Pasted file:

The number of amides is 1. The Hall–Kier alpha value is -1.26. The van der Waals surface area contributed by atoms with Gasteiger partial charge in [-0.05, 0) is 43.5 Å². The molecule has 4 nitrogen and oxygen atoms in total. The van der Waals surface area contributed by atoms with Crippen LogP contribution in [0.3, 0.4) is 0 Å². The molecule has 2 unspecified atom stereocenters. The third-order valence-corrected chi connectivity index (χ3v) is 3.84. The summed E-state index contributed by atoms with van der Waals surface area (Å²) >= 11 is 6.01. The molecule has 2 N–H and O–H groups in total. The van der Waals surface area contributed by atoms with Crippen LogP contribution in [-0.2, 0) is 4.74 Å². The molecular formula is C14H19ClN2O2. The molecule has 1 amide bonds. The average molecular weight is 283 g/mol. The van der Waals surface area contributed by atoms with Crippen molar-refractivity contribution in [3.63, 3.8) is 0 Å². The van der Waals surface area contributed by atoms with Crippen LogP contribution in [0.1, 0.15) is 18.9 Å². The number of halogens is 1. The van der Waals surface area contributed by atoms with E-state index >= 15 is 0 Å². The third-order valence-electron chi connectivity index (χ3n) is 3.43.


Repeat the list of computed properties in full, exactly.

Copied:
The number of amides is 1. The Hall–Kier alpha value is -1.26. The van der Waals surface area contributed by atoms with Gasteiger partial charge in [-0.05, 0) is 43.5 Å². The molecule has 4 nitrogen and oxygen atoms in total. The van der Waals surface area contributed by atoms with Crippen LogP contribution in [0.3, 0.4) is 0 Å². The molecule has 2 unspecified atom stereocenters. The third-order valence-corrected chi connectivity index (χ3v) is 3.84. The summed E-state index contributed by atoms with van der Waals surface area (Å²) >= 11 is 6.01. The molecule has 2 N–H and O–H groups in total. The van der Waals surface area contributed by atoms with Crippen LogP contribution in [-0.2, 0) is 4.74 Å². The molecular formula is C14H19ClN2O2. The molecule has 1 amide bonds. The average molecular weight is 283 g/mol. The van der Waals surface area contributed by atoms with Crippen molar-refractivity contribution in [3.63, 3.8) is 0 Å². The van der Waals surface area contributed by atoms with Crippen LogP contribution in [0.1, 0.15) is 18.9 Å². The number of halogens is 1. The van der Waals surface area contributed by atoms with E-state index >= 15 is 0 Å². The third-order valence-electron chi connectivity index (χ3n) is 3.43.